Our Trip to the Chelsea Flower Show in England
The Chelsea Flower Show has been an annual London tradition since 1833 and is the most famous event of its kind.
On our trip to England in May, MaryJo and I were lucky enough to be able to attend this exclusive event—and we got inspired to bring a bit of it to the Arboretum for you!
The Chelsea Flower Show inspired the Conservatory Craftsmen approach to the Minnesota Landscape Arboretum’s Spring Flower Show, February 1 through March 3, 2019, which includes a centerpiece of a glass house designed and built by Conservatory Craftsmen, evoking those in the great gardens of Europe.
The see-and-be-seen Chelsea event lasts a mere five days—“mere” because, incredibly, 800 workers spend 33 days filling three acres with flowers, landscaping, and extraordinarily imaginative displays, only to take it all down in less than a week!
So many garden and plant themed exhibits!
Sculptures are crafted of veggies and tropical blooms, new varieties of all sorts of flowers are debuted, and the world’s leading nurseries and garden centers display their wares and the latest trends in gardening. Breeders and horticultural vendors compete for Product and Plant of the Year awards.
Gorgeously appointed shops and stalls feature garden-themed gifts and supplies, including watering cans, flowerpots, garden seating, and, of course, the plants themselves (until only a few years ago, garden gnomes were strictly prohibited!).
Plantings are arranged like artwork, and are grouped, tucked, and nestled into faux garden plots and exotic displays.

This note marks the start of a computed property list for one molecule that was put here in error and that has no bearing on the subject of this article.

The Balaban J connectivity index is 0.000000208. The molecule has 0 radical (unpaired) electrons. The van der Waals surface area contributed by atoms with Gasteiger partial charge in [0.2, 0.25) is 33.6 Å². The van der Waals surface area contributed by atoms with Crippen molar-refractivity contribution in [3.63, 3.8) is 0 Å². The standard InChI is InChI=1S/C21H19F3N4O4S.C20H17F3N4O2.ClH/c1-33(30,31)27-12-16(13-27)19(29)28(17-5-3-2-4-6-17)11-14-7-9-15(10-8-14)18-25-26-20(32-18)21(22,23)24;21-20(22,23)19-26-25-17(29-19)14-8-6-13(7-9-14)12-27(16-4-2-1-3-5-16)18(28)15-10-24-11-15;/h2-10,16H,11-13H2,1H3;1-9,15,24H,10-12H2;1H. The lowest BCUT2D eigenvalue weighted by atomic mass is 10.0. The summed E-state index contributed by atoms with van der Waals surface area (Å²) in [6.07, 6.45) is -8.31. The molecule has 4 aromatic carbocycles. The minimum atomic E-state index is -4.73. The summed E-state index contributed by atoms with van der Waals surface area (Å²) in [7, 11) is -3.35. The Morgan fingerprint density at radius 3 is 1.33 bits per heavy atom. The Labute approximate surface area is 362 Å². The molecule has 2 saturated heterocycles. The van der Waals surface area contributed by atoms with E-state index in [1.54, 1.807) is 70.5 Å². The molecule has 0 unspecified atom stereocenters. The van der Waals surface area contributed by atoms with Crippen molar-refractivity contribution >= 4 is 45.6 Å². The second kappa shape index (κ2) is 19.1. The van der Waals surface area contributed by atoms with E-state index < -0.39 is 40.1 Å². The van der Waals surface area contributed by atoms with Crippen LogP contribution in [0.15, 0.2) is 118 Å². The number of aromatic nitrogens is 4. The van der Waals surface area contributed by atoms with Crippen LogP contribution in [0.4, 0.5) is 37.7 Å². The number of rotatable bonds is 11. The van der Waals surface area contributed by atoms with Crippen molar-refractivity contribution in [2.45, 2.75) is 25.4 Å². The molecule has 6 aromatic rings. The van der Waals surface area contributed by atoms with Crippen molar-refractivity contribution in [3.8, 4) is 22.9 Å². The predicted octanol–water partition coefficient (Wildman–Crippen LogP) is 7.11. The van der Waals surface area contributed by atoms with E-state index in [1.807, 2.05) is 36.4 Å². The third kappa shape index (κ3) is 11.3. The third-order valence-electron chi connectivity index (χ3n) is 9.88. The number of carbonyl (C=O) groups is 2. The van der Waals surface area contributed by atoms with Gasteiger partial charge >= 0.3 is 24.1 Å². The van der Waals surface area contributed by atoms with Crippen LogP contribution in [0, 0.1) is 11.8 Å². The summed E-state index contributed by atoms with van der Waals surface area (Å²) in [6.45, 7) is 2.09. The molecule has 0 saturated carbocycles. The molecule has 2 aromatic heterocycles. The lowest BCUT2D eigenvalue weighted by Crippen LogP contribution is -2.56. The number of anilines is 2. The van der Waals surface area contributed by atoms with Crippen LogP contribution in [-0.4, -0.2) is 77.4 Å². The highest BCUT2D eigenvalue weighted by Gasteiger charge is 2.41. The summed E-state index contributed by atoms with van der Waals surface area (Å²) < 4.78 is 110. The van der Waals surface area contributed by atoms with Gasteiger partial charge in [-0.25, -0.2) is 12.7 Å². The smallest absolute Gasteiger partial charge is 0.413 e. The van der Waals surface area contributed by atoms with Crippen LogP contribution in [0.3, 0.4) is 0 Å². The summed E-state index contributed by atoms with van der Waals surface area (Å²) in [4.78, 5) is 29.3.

This show can draw a crowd
The UK flower show is hugely popular and also just plain huge. Some 150,000 visitors attend, including the Queen and her family, plus well-dressed and titled folks (oh, the hats alone!). The Main Pavilion alone houses more than 100 floral exhibits, and there are smaller tents and outdoor gardens to tour, as well.
The Chelsea show featured eco-friendly growing practices, including the use of cold frame plant beds and greenhouses.
The concept of a garden conservatory for cultivating plants in controlled environments originated in Britain. Many of the famous country houses and estates of the UK feature elaborate, even fanciful conservatories that have aesthetic value as well as practical applications.
Glass houses are the hard-working and less fussy relatives of more extravagant greenhouses, functioning as hothouse and potting shed. Here is where many a British garden would grow kitchen herbs and plants used for medicinal purposes.
With current trends in sustainability practices and increased interest in organic diets, we saw many useful applications for garden glasshouses back in the States: growing herbs and vegetables year-round, starting tender seedlings, extending the growing season in cold zones.
Inspiration for the Landscape Arboretum show
We built a glass house for the Arboretum flower show as a fairly authentic European kitchen garden. If we were to build this for a customer with all the technology we can put to use today, the windows would operate on temperature controls, the blinds would fold up or down based on the time of day or amount of sunlight, and there would be automatic supplemental heating and an automatic fan.
We also created special takeaway cards with a European theme. To inspire your own kitchen garden, we created a fun reference card of kitchen herbs and healing plants dating back to the historic origins of kitchen gardens in Europe. King Charlemagne famously championed herbs and aromatic and healing plants in his gardens, and we’ve listed some of his favorites—you’ll see many of them at the Arboretum!